Colorectal cancer screening participation: comparisons with mammography and prostate-specific antigen screening

UMMS Affiliation

Department of Medicine, Division of Preventive and Behavioral Medicine; Department of Family Medicine and Community Health

Publication Date


Document Type



Aged; Breast Neoplasms; Colonoscopy; Colorectal Neoplasms; Cross-Sectional Studies; Female; *Health Behavior; Humans; *Life Style; Logistic Models; Male; Mammography; Mass Screening; Massachusetts; Middle Aged; Occult Blood; Patient Acceptance of Health Care; Prostate-Specific Antigen; Prostatic Neoplasms; Sigmoidoscopy


Life Sciences | Medicine and Health Sciences


OBJECTIVES: The relation of personal characteristics, health and lifestyle behaviors, and cancer screening practices to current colorectal cancer (CRC) screening was assessed and compared with those factors' relation to current mammography screening in women and prostate-specific antigen (PSA) screening in men.

METHODS: A cross-sectional random-digit-dialed telephone survey of 954 Massachusetts residents aged 50 and older was conducted.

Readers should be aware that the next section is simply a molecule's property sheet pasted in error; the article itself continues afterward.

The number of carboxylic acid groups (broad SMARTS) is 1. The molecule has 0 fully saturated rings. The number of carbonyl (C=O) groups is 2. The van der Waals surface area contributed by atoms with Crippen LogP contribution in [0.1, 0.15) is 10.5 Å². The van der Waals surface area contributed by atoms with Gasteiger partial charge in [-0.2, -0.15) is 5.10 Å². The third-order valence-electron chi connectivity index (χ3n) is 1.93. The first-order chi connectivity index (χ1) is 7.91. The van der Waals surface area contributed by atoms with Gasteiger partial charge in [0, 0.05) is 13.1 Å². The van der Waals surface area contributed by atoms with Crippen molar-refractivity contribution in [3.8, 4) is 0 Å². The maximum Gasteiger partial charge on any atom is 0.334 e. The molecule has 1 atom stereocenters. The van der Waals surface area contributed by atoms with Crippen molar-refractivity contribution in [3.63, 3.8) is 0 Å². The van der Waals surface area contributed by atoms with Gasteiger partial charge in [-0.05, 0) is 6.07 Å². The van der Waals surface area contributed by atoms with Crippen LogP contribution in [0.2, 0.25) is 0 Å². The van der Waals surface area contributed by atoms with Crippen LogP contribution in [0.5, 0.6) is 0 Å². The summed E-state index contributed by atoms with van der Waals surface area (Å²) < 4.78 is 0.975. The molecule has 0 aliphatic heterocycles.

RESULTS: The overall prevalence of current CRC screening was 55.3%. Logistic regression results indicated that family history of CRC (odds ratio [OR] = 1.98; 95% confidence interval [CI] = 1.02, 3.86), receiving a regular medical checkup (OR = 3.07; 95% CI = 2.00, 4.71), current screening by mammography in women and PSA in men (OR = 4.40; 95% CI = 2.94, 6.58), and vitamin supplement use (OR = 1.87; 95% CI = 1.27, 2.77) were significant predictors of CRC screening.

CONCLUSIONS: Health and lifestyle behaviors were related to increased current CRC, mammography, and PSA screening. Personal factors independently related to CRC screening were not consistent with those related to mammography and PSA screening. This lack of consistency may reflect different stages of adoption of each type of screening by clinicians and the public.


Am J Public Health. 2001 Aug;91(8):1264-72.

Journal/Book/Conference Title

American journal of public health

Related Resources

Link to article in PubMed

PubMed ID